PLANNING POLICY FOR MINERALS EXTRACTION
9. Development plans identify the demographic, economic, environmental and social needs of the area and set out a long-term strategy to address them. For minerals, the key strategic aim is to provide policies and land allocations that do not prevent mineral working yet accommodate community and environmental interests. Strategic Environmental Assessment ( SEA) of development plans will ensure that the environmental consequences of the development strategy are rigorously examined.
10. Under the present two-tier system, structure plans set out the requirement for minerals, consider the need for safeguarding, define areas where international and nationally important designations are unlikely to be reconciled with mineral working and set priorities for development management. Local plans define those matters more precisely. In future, local development plans will establish both the strategy and the detail, except in the four largest city regions, where strategic development plans will continue to consider strategic matters.
11. When developing minerals policy, planning authorities should have regard to resource availability, the quality of the deposits and their suitability for working. This should lead to the identification in development plans of areas of search, with a reasoned justification for the safeguarding of such areas or particular sites and the criteria to be satisfied by minerals proposals. Safeguarding also applies to land allocated for development in development plans which is underlain by minerals and where prior extraction of the mineral would be beneficial. In identifying search areas, planning authorities should liaise closely with operators, neighbouring planning authorities and use other verifiable sources of information such as geological mapping or the results of exploratory drilling to identify aggregates, non-aggregate construction and other minerals.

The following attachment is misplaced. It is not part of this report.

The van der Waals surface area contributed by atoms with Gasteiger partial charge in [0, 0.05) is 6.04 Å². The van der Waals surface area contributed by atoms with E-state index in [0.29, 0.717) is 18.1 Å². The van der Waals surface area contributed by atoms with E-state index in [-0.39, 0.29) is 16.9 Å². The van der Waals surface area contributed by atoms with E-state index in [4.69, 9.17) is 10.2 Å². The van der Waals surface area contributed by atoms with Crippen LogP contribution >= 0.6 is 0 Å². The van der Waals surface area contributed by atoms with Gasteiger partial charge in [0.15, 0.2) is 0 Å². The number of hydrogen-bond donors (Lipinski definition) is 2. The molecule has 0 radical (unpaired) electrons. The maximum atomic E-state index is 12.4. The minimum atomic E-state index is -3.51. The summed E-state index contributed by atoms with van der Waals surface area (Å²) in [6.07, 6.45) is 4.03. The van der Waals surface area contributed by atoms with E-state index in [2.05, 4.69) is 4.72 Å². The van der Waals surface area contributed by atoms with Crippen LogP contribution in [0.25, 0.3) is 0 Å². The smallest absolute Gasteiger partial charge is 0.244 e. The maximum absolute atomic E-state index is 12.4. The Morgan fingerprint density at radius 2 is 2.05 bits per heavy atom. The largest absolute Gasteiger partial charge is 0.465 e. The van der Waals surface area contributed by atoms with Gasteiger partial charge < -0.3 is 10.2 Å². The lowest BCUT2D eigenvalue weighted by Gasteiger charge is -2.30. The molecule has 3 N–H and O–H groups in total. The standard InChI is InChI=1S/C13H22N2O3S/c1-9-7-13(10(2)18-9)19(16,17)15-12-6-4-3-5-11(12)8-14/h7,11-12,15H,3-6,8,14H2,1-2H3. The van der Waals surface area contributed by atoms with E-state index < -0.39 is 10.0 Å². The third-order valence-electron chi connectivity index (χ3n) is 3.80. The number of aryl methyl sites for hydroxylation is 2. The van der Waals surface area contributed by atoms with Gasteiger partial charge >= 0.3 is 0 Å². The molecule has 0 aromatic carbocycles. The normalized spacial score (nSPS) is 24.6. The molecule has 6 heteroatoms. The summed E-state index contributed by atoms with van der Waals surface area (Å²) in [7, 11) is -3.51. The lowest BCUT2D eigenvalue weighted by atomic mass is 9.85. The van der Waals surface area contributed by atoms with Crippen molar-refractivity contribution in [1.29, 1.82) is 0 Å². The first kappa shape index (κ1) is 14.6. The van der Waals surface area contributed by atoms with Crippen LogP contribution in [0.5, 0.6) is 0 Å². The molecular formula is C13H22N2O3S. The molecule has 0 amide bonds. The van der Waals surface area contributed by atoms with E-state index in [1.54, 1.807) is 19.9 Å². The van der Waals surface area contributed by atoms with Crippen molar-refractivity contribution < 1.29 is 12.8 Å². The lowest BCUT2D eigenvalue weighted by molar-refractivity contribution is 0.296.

12. When preparing and reviewing plans, planning authorities, in consultation with stakeholders, should consider the operation and effectiveness of previously identified areas of search. Proposals for the review of plans every 5 years and the constraints of other spatial policies may obviate the need for search areas particularly if landbanks for construction aggregates are significantly in excess of 10 years. Where the review process indicates that there is no developer interest planning authorities should consider modifying or deleting the search area from the plan.
13. Where there is a concentration of minerals resources, a minerals subject local plan may be the appropriate means of setting out local authority policies, proposals and opportunities. Supplementary planning guidance ( SPG) that has been subject to public consultation may also have a role although SPG should not substitute for adequate development plan coverage of minerals planning issues.
14. Through SEA, development plan policies should aim to minimize any significant negative impacts from mineral extraction on the interests and amenity of local communities, the built and natural heritage or other economic sectors important to the local economy 3. Policies should require a high standard of restoration and aftercare and provide for beneficial after-uses when mineral working has ceased. They should also facilitate the recycling and re-use of material in waste tips and construction and demolition wastes at appropriate general industrial locations or minerals sites. Planning authorities should set out their policy on planning agreements in their development plans and provide a reasoned justification to provide clarity to communities and to the minerals industry.
Working with communities